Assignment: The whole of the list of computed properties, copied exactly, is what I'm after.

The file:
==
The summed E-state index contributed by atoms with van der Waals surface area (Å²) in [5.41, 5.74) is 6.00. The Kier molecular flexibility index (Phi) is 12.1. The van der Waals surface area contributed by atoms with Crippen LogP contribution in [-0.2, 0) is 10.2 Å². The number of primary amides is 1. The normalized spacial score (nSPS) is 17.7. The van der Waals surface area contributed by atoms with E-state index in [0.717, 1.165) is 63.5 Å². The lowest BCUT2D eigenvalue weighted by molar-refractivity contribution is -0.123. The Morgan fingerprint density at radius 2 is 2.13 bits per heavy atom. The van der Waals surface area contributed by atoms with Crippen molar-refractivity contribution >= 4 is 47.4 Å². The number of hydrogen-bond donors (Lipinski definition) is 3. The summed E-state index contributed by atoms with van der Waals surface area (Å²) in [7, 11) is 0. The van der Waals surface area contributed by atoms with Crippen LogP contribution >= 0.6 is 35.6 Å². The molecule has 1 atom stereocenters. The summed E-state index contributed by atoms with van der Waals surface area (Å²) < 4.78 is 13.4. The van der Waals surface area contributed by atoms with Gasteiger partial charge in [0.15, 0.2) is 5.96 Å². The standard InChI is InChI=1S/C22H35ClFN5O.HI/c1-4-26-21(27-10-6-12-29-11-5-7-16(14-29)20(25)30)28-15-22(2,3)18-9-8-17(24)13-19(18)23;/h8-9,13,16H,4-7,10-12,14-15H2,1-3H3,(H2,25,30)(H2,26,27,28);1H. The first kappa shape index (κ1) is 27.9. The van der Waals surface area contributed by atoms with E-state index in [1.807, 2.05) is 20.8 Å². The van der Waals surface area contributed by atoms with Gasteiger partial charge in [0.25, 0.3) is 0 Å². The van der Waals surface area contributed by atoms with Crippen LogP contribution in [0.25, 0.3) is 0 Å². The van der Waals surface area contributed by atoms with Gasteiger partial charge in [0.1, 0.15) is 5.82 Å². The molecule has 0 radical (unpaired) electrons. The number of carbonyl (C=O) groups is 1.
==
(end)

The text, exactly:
The summed E-state index contributed by atoms with van der Waals surface area (Å²) in [5.41, 5.74) is 6.00. The Kier molecular flexibility index (Phi) is 12.1. The van der Waals surface area contributed by atoms with Crippen LogP contribution in [-0.2, 0) is 10.2 Å². The number of primary amides is 1. The normalized spacial score (nSPS) is 17.7. The van der Waals surface area contributed by atoms with E-state index in [0.717, 1.165) is 63.5 Å². The lowest BCUT2D eigenvalue weighted by molar-refractivity contribution is -0.123. The Morgan fingerprint density at radius 2 is 2.13 bits per heavy atom. The van der Waals surface area contributed by atoms with Crippen molar-refractivity contribution >= 4 is 47.4 Å². The number of hydrogen-bond donors (Lipinski definition) is 3. The summed E-state index contributed by atoms with van der Waals surface area (Å²) in [7, 11) is 0. The van der Waals surface area contributed by atoms with Crippen LogP contribution >= 0.6 is 35.6 Å². The molecule has 1 atom stereocenters. The summed E-state index contributed by atoms with van der Waals surface area (Å²) < 4.78 is 13.4. The van der Waals surface area contributed by atoms with Gasteiger partial charge in [0.15, 0.2) is 5.96 Å². The standard InChI is InChI=1S/C22H35ClFN5O.HI/c1-4-26-21(27-10-6-12-29-11-5-7-16(14-29)20(25)30)28-15-22(2,3)18-9-8-17(24)13-19(18)23;/h8-9,13,16H,4-7,10-12,14-15H2,1-3H3,(H2,25,30)(H2,26,27,28);1H. The first kappa shape index (κ1) is 27.9. The van der Waals surface area contributed by atoms with E-state index in [1.807, 2.05) is 20.8 Å². The van der Waals surface area contributed by atoms with Gasteiger partial charge in [0.25, 0.3) is 0 Å². The van der Waals surface area contributed by atoms with Crippen LogP contribution in [0.25, 0.3) is 0 Å². The van der Waals surface area contributed by atoms with Gasteiger partial charge in [0.1, 0.15) is 5.82 Å². The molecule has 0 radical (unpaired) electrons. The number of carbonyl (C=O) groups is 1.